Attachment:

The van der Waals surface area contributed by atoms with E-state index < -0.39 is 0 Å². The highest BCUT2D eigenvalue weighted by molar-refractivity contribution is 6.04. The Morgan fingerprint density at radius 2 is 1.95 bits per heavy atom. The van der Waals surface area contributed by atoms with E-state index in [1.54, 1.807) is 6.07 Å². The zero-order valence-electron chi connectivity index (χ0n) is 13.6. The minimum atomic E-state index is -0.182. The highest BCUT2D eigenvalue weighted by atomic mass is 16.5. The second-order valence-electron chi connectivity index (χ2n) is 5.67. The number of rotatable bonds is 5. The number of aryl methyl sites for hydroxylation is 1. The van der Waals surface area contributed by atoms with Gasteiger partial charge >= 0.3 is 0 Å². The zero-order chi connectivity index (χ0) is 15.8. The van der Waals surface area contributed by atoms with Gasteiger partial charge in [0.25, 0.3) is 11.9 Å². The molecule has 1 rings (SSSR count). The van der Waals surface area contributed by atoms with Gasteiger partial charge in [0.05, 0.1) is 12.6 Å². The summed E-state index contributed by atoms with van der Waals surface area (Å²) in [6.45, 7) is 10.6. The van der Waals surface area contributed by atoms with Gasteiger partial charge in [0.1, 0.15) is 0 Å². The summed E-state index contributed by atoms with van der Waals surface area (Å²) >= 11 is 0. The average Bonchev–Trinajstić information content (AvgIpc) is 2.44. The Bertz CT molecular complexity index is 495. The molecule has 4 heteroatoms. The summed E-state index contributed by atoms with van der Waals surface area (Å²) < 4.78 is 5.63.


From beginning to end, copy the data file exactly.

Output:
The van der Waals surface area contributed by atoms with E-state index < -0.39 is 0 Å². The highest BCUT2D eigenvalue weighted by molar-refractivity contribution is 6.04. The Morgan fingerprint density at radius 2 is 1.95 bits per heavy atom. The van der Waals surface area contributed by atoms with E-state index in [1.54, 1.807) is 6.07 Å². The zero-order valence-electron chi connectivity index (χ0n) is 13.6. The minimum atomic E-state index is -0.182. The highest BCUT2D eigenvalue weighted by atomic mass is 16.5. The second-order valence-electron chi connectivity index (χ2n) is 5.67. The number of rotatable bonds is 5. The number of aryl methyl sites for hydroxylation is 1. The van der Waals surface area contributed by atoms with Gasteiger partial charge >= 0.3 is 0 Å². The zero-order chi connectivity index (χ0) is 15.8. The van der Waals surface area contributed by atoms with Gasteiger partial charge in [0.25, 0.3) is 11.9 Å². The molecule has 1 rings (SSSR count). The van der Waals surface area contributed by atoms with Gasteiger partial charge in [0.05, 0.1) is 12.6 Å². The summed E-state index contributed by atoms with van der Waals surface area (Å²) in [6.45, 7) is 10.6. The van der Waals surface area contributed by atoms with Gasteiger partial charge in [0.1, 0.15) is 0 Å². The summed E-state index contributed by atoms with van der Waals surface area (Å²) >= 11 is 0. The average Bonchev–Trinajstić information content (AvgIpc) is 2.44. The Bertz CT molecular complexity index is 495. The molecule has 4 heteroatoms. The summed E-state index contributed by atoms with van der Waals surface area (Å²) < 4.78 is 5.63.